you can feel the energy of the room and rawness of the songs.
AM: How would you describe your sound?
N: People have described it as a more urban Amy Whinehouse. I'm honestly unsure what you would classify it as. I've played live instruments my entire life, and it wasn't until I moved to LA five years ago that I tried singing and turning my poems/writings into songs. So, I feel my sound is super unique because I was never aiming for anything specific. I've always just focused on the craft of jelling my musicianship, writing and voice together as a hobby in which I obsessed over.
AM: What themes do you typically pursue through your music?
N: I pursue anything that will work for a show. My favorite aspect of making music is performing it! I do enjoy theming my music and aesthetic, and I love constant change. For this project, it was themed 70's and a bit funky, hence the album art (a recreation of That 70's Show Cast Photo). I am all or nothing with themes, and I'm thankful music makes it okay for me to be obnoxious in that way.
AM: What other musicians are currently inspiring you?
N: Right now I'm getting inspired by how The Black Eyed Peas transitioned from a raw/live vibe into a more mainstream sound. I'm trying to find a good balance of the two for the future. I'm always inspired by anyone who can put on an entertaining show and who dares to be extreme and different. If it's a music trend, I'm out. If it's a fashion trend, I'm out. I'm inspired not by what I can see but what someone can be and their ambition to embrace their true selves. We don't need replicas and different versions of the same artists; inspire me with who you really are and what makes you special. Authenticity is HUGE for me.
AM: What role does Los Angeles play in your work?
N: Los Angeles has been beneficial for opportunities. You're living in a community of people who enjoy creating! It has been a great starting place to start playing shows and meeting other musicians and producers. I love supporting the many artists of all types here. You can learn a ton from observing, and it helps with staying motivated and inspired. All of the resources are here to be great if you want to be.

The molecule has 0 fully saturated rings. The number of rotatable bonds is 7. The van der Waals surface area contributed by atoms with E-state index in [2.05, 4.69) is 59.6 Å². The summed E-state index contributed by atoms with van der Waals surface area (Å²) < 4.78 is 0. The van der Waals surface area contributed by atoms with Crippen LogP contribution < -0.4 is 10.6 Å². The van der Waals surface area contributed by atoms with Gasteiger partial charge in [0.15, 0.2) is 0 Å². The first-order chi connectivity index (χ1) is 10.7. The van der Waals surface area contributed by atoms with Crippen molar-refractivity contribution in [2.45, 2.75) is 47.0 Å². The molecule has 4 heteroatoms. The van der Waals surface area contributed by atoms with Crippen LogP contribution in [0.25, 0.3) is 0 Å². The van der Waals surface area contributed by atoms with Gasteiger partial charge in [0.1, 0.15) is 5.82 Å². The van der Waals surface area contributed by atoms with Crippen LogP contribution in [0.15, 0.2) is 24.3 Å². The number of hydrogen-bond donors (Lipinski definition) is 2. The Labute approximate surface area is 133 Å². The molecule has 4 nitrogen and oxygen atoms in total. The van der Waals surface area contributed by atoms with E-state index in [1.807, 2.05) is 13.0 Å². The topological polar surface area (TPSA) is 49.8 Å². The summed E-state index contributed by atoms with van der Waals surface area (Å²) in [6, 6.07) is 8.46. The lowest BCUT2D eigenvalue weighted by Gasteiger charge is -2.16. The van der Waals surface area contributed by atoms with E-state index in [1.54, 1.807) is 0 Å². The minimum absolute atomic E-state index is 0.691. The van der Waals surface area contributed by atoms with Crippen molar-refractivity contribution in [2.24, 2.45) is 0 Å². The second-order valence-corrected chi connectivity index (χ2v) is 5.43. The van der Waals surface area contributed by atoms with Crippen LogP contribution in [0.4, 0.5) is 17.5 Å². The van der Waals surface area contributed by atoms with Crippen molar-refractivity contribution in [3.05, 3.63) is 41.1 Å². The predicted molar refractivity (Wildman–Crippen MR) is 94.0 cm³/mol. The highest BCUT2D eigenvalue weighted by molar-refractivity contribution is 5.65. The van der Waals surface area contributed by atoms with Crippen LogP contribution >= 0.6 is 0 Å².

AM: Where is one place that you feel completely in touch with your creative self/music?
N: I feel most in touch with my creativity in my bedroom. I'll get a coffee every day and lock myself in my room to write or record. I've made such a sacred creative space. Another place is my old home in Texas where my parents live. You're in the middle of nowhere, much quieter and still–closer to source. There's not much else to do when I visit except play like a kid again, which was writing, dancing, painting, playing piano and singing. It feels fulfilling to create where you learned to create–insane.
AM: What can we expect to hear from you next?
N: I'm already in the process of working on my next projects with other producers and musicians so that I can make more quality songs. I want to focus on my voice, song writing and performing more, so I am more than happy to partner with producers who are amazing at what they do and those who can help me get better at this craft. I plan on a full album and playing bigger shows. Everything bigger, better and quality! This project was a great starting place–a baby step. I love making and sharing my music more than anything else, and I plan on doing more, more, more. Always.